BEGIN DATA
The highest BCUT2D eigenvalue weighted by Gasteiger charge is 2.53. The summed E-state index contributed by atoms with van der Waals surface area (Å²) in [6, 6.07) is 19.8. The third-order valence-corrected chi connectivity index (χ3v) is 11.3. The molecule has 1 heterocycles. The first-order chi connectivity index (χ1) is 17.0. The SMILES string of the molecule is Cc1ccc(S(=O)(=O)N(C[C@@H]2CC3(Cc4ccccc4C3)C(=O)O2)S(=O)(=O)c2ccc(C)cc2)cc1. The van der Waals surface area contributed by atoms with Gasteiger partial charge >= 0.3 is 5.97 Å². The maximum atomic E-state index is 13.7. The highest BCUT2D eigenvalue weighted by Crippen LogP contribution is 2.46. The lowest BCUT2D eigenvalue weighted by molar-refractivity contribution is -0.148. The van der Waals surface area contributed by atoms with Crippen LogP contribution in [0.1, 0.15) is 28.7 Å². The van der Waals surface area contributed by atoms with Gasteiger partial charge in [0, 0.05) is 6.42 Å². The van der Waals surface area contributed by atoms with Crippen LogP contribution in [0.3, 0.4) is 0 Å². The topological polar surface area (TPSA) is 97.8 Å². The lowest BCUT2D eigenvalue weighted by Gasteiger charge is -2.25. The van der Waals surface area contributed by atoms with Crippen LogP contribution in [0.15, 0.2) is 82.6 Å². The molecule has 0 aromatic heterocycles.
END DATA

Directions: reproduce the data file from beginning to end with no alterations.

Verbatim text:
The highest BCUT2D eigenvalue weighted by Gasteiger charge is 2.53. The summed E-state index contributed by atoms with van der Waals surface area (Å²) in [6, 6.07) is 19.8. The third-order valence-corrected chi connectivity index (χ3v) is 11.3. The molecule has 1 heterocycles. The first-order chi connectivity index (χ1) is 17.0. The SMILES string of the molecule is Cc1ccc(S(=O)(=O)N(C[C@@H]2CC3(Cc4ccccc4C3)C(=O)O2)S(=O)(=O)c2ccc(C)cc2)cc1. The van der Waals surface area contributed by atoms with Gasteiger partial charge >= 0.3 is 5.97 Å². The maximum atomic E-state index is 13.7. The highest BCUT2D eigenvalue weighted by Crippen LogP contribution is 2.46. The lowest BCUT2D eigenvalue weighted by molar-refractivity contribution is -0.148. The van der Waals surface area contributed by atoms with Crippen LogP contribution in [0.1, 0.15) is 28.7 Å². The van der Waals surface area contributed by atoms with Gasteiger partial charge in [0, 0.05) is 6.42 Å². The van der Waals surface area contributed by atoms with Crippen LogP contribution in [0.3, 0.4) is 0 Å². The topological polar surface area (TPSA) is 97.8 Å². The lowest BCUT2D eigenvalue weighted by Gasteiger charge is -2.25. The van der Waals surface area contributed by atoms with Crippen LogP contribution in [0.15, 0.2) is 82.6 Å². The molecule has 0 aromatic heterocycles.